The struggle between what is good and what is not good -- both in the outer world and in our inner world points to a deep and basic struggle between good and evil that has been a part of human living in all of recorded history.


Today's story in the Gospel of Mark is a story about a clash of powerful forces.  In fact, it is the story of the clash of good and evil.  The good news is that the kingdom -- or the reign of God -- is near and this means the right will triumph over wrong.  Jesus' very presence makes the reign of God possible.

The story is bizarre to our time and place, but if we try to enter the scene, perhaps we will understand a little more.  Jesus was teaching in the synagogue one Sabbath when all hell broke lose -- everyone seemed to be caught off guard.  Except Jesus.

Everyone was listening as Jesus was speaking.   They were amazed and riveted to his words.  When he spoke, it was as though the Lord God was standing there in front of them.  Somehow the truth came from this carpenter-preacher and what he spoke was more than words.  It was as though assurance of the love and care of God came from heaven itself.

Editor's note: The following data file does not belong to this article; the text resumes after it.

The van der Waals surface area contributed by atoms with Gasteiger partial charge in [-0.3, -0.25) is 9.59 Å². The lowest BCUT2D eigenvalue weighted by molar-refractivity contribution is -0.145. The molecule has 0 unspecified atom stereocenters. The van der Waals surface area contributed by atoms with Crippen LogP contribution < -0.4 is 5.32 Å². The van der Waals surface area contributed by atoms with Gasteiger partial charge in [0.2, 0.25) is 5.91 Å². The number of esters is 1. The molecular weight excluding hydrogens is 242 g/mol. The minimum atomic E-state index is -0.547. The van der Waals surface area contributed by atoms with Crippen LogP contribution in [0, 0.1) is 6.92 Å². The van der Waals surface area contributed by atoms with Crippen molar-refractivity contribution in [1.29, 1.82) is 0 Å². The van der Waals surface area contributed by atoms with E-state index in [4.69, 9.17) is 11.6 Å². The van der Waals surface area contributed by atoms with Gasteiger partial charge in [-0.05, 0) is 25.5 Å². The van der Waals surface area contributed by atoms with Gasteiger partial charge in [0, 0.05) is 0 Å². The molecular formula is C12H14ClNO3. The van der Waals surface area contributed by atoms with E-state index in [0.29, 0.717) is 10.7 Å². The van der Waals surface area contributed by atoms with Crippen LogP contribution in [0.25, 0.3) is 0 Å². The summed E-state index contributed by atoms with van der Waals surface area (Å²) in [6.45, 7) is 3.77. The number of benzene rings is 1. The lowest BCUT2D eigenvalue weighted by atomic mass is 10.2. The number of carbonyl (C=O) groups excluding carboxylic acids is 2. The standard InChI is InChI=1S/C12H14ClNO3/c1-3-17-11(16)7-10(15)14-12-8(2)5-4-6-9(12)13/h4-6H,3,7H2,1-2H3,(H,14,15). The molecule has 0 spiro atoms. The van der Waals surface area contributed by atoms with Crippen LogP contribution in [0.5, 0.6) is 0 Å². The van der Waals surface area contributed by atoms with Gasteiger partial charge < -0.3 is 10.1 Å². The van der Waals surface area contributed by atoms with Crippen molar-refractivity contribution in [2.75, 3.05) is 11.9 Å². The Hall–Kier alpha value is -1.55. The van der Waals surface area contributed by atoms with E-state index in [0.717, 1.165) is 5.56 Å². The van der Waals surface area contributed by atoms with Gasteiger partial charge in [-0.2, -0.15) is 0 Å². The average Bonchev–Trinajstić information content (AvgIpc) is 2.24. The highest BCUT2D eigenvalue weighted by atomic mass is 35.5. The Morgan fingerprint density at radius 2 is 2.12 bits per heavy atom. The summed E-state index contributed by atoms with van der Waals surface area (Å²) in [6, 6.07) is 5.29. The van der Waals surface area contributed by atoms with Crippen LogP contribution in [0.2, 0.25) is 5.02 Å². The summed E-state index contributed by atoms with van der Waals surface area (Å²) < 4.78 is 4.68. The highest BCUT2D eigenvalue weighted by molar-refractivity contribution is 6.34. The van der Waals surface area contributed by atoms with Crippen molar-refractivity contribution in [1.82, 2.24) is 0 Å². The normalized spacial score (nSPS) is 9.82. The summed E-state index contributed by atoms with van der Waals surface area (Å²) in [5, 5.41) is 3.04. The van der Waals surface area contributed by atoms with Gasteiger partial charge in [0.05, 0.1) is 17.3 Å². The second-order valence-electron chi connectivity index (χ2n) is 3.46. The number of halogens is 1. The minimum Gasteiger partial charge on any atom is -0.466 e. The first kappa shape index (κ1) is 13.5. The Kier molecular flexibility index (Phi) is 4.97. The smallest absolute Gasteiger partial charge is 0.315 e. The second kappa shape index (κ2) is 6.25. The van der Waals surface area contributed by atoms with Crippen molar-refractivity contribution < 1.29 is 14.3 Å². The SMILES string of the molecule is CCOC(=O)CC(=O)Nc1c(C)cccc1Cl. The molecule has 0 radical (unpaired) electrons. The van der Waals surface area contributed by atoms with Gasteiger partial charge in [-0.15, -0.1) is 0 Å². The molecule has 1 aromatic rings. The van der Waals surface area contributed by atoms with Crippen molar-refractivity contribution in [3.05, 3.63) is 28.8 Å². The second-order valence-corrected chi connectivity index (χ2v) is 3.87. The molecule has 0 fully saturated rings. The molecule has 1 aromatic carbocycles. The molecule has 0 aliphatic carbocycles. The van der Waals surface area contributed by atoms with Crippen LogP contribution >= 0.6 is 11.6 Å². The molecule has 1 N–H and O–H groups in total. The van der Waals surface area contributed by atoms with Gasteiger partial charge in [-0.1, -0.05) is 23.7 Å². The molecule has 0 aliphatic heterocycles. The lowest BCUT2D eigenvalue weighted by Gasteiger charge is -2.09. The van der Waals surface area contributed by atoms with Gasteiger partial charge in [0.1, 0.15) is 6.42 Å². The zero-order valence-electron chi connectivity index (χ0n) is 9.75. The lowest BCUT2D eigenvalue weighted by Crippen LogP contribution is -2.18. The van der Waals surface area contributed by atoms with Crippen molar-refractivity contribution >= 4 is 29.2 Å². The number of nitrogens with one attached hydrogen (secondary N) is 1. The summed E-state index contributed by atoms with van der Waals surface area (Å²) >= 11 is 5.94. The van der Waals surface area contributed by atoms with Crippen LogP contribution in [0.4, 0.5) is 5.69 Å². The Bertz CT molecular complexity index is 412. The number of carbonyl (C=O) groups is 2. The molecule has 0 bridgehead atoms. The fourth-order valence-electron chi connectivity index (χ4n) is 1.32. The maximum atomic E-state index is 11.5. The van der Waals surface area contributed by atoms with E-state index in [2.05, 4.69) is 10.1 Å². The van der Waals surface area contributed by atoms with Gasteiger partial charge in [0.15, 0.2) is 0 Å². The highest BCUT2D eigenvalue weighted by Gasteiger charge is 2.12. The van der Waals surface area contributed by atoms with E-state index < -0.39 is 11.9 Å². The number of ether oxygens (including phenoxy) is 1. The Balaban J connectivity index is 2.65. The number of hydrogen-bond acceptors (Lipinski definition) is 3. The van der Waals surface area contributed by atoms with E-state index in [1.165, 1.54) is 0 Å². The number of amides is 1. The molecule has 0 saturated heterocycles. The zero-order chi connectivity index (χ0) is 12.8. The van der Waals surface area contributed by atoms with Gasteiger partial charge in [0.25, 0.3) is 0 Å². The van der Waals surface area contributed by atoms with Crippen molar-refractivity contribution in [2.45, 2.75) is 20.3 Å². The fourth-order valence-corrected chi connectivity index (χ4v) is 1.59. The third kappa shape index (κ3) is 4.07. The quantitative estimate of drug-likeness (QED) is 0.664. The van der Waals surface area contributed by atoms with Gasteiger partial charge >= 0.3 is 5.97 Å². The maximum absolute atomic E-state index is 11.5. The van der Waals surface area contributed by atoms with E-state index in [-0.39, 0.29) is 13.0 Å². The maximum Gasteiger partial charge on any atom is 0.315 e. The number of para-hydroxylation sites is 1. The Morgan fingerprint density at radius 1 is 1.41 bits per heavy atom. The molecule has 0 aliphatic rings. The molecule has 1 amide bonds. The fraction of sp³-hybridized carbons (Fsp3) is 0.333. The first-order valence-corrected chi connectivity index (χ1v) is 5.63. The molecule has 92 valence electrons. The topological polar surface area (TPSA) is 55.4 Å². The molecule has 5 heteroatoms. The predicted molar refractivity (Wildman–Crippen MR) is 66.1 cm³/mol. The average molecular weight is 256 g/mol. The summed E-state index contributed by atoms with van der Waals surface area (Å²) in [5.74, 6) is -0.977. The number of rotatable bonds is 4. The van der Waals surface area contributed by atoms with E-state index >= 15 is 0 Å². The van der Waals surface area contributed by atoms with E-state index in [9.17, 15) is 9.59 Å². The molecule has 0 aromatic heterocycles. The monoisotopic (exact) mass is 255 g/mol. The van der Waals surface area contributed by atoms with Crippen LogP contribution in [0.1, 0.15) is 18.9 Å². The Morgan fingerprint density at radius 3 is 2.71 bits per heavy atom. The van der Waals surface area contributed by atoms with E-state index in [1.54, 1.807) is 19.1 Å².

People are on the edge of their seats -- you could hear a pin drop when out of nowhere a tortured scream shatters the silence.


Startled, the people look around and this man is ranting and raving like a crazy person waving his arms as he shouts.  You might imagine what it would be like if this happened here, today in our worship service.   Out of a twisted mouth the man coarsely utters what sounds like a curse. "I know who you are, the Holy One of God."